If you’re looking to find interesting independent performers in Sydney without having to seek out small theatres and performance spaces, Sydney Opera House’s Festival Unwrapped might be just the ticket.
Launched last year, the biannual festival was developed to introduce audiences to independent artists who usually perform in smaller, less mainstream spaces. This time round the festival features a mini line-up of five works, as well as artist talks, participatory artwork and a pop-up bar.
“The idea behind Festival Unwrapped is to support independent Australian artists making brave new work and to introduce Sydney Opera House audiences to them,” the Opera House’s head of programming Fiona Winning told Broadsheet.
“All the works in the festival have successfully premiered elsewhere – often for a very short season – at places like Performance Space, Arts House Melbourne, Belvoir, the Adelaide Cabaret Festival and Powerhouse Youth Theatre Fairfield.
“By bringing them back as part of a small festival, we draw attention to some great works we know our audiences will love, but would otherwise have to work hard and travel far to see. And by clustering them together our audiences can see several works over a couple of weeks.”
As promised, a variety of performers have been selected for the first festival of 2019, which will be held in May.
Australian opera singer Ali McGregor will bring to life the music and story of 1950s Peruvian soprano Yma Sumac, who was known for her incredible vocal range and claimed to be descended from Incan royalty.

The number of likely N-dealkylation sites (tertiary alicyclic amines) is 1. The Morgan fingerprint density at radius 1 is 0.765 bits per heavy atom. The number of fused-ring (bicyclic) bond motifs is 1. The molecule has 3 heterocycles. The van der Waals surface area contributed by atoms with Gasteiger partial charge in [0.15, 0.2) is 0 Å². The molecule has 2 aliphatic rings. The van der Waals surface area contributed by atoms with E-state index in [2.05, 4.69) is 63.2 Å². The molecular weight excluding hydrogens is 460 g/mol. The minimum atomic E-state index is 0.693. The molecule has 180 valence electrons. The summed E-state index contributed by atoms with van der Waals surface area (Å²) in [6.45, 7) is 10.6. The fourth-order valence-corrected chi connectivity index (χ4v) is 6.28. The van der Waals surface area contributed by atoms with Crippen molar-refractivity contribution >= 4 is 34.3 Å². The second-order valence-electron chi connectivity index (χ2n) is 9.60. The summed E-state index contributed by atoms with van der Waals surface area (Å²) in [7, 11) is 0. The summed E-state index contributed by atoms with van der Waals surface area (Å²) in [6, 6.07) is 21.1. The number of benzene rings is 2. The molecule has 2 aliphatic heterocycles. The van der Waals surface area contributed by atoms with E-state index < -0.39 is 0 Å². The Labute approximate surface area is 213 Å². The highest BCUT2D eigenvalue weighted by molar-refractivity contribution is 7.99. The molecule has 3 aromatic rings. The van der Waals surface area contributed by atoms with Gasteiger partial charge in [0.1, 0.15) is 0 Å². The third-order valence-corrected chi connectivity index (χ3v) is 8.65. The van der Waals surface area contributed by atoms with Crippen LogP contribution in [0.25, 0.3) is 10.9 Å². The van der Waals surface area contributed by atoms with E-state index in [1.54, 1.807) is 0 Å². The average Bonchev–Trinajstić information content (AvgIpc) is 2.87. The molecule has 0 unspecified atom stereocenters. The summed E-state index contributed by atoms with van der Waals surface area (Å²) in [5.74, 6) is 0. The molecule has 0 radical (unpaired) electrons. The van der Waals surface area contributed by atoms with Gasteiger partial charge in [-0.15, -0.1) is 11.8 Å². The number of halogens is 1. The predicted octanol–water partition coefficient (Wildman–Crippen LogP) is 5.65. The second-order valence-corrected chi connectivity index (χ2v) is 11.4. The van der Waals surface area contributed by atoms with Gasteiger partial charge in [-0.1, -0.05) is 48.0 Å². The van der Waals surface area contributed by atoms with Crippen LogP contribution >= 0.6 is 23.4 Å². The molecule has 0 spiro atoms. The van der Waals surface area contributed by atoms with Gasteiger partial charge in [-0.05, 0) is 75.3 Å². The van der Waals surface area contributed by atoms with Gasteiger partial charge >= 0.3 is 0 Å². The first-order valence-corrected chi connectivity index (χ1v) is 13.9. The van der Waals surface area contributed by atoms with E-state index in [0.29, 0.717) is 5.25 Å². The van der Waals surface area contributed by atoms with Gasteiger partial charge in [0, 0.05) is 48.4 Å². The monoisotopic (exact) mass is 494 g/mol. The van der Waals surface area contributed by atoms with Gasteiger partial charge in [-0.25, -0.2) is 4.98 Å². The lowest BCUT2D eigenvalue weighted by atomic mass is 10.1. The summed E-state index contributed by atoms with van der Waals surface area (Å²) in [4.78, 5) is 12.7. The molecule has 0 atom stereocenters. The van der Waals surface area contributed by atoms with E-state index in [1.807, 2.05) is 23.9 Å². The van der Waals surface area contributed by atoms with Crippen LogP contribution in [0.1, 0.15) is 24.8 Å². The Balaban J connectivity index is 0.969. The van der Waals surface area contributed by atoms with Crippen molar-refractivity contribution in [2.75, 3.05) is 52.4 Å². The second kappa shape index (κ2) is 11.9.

In My Urrwai, dancer, comic, teacher and guitarist Ghenoa Gela will delve into her experiences as a Torres Strait mainlander. Winning says Gela will be “dancing and performing her way into her cultural and political identity”, exploring the intersection of political, social and colonial expectations she experiences daily.
William Yang's Party (verb) “celebrates Sydney’s creative and diverse queer communities by tracing the development of Sydney’s queer underground party scene,” says Winning. “He was there and he has the photos to prove it.”
The festival will also include the Sydney premiere of The Director, in which ex-funeral director Scott Turnbull and actor/creator Lara Thomas get into the nitty-gritty of the “death industry”.
The ensemble performance Playlist, meanwhile, delves into the state of feminism via pop culture and music. It explores the lives and perspectives of five young women from western Sydney through a combination of spoken word, street dance and pop songs.
The festival will also give arts-lovers the chance to get a glimpse at the creative process, with Gela, Yang, May Tran (Playlist) and Thoms all speaking about how their lives inform their creative work.
“I want [audiences] to have fun, to think deeply about something new the shows have brought into focus, and to find out more about the artist/company they most connect with to see their next work,” says Winning.
“I hope audiences come to at least a couple of the works, as they all do bounce off each other, even though they use very different performance languages (dance, monologue, cabaret and photography). I hope they stay for a drink and a chat in our pop-up bar to meet the artists.
“Seeing live performance is a communal experience. We want our audiences to engage with the artists, their ideas and come back for more.”
Festival Unwrapped runs from May 3 to 19. Tickets are now on sale.